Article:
3 Terms to Know When Investing in Real Estate

Whether it's a desire to invest in art, real estate, or another alternative asset class, platforms like Yieldstreet provide unprecedented access to investors of all experience levels looking to earn returns outside of traditional public markets. But before diving into the dynamic world of alternative investing, it's important to take the time to understand the terminology used in association with the specific asset class and understand and appreciate the space.  

When it comes to real estate, there are plenty of terms that the average investor may not be familiar with, or otherwise might not understand in the specific context of the sector. To kickstart the education process, here are three common terms used in real estate that every investor should know: 

Annual Percentage Rate (APR). Unless buying with cash, investors will likely need to obtain a loan in the form of a mortgage when purchasing a home. In this case, it's important to understand annual percentage rates (APRs) at the outset of the process, including how they differ from interest rates. This can be confusing for new home buyers, as the advertised interest rate on a loan will typically be different than the APR. To put it simply, the APR on a home purchase is the total cost of borrowing throughout the life of the mortgage and includes interest as well as items like points and fees associated with obtaining the loan. Interest rates, on the other hand, will usually not include additional fees, so it's important to know the full cost of the home loan as represented by its APR.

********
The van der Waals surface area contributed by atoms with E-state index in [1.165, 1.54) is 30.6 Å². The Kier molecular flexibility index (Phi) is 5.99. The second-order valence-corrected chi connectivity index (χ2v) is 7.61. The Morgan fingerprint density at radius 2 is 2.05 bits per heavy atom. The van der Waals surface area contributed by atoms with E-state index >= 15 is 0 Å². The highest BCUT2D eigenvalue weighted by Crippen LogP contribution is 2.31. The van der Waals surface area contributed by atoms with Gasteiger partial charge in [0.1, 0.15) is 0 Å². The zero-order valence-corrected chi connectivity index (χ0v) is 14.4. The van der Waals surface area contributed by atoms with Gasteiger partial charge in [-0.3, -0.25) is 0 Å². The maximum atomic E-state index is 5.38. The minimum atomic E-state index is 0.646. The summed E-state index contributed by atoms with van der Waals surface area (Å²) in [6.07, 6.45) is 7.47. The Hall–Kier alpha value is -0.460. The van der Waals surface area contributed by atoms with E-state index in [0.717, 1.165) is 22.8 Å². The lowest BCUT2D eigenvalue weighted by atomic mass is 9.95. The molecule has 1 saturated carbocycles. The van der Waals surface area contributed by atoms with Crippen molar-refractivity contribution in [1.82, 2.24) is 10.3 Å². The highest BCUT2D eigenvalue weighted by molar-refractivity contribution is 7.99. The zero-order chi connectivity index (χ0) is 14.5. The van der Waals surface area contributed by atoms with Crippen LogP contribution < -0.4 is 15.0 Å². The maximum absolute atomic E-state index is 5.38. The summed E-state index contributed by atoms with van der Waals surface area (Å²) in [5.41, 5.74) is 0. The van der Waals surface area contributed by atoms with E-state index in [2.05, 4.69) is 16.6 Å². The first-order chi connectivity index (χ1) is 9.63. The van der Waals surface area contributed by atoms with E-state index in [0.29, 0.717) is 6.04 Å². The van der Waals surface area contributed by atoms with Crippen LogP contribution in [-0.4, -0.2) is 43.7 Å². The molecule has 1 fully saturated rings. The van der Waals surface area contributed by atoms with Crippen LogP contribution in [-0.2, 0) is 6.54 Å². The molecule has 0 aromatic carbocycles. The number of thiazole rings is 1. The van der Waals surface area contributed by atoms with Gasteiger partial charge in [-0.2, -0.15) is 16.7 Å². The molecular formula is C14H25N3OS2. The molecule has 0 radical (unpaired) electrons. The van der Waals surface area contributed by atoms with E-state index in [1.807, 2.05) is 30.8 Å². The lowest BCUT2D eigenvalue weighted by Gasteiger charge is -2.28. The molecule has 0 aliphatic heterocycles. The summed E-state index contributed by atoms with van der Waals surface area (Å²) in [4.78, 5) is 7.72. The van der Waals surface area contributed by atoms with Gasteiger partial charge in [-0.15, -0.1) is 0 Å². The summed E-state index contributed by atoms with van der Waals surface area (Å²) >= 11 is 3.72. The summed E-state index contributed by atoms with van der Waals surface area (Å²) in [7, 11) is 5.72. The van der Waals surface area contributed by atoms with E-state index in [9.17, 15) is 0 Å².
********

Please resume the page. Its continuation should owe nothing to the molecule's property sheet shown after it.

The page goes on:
Equity. One thing all investors should be aware of before investing in real estate is the difference between the property itself and the equity in the property, or more specifically, as it relates to valuations. While the property itself will have a current market value, equity will be represented by the difference between that value and the amount the owner or investor owes toward the property's mortgage. Ideally, the value of equity should rise continuously as the balance on the loan gets paid off and the value of the property gradually appreciates over time. 

Real Estate Investment Trust (REIT).  Real estate investment trusts, or REITs, are companies that own a variety of income-producing properties—whether apartment buildings, hotels or other commercial buildings—and allow investors to buy shares and generate gains. Importantly, REITs come in different types, such as mortgage or equity, and the process of investing will vary depending on the offering. For example, public REITs can be bought and traded actively on exchanges, much like stocks, whereas private offerings like Yieldstreet's Growth and Income REIT allow investors to earn passive income in the form of quarterly returns. 

Investing in real estate can involve much more than simply buying and selling properties, and it's important to understand some of these alternative strategies to determine the best investment to suit their means and goals.

Source: Yieldstreet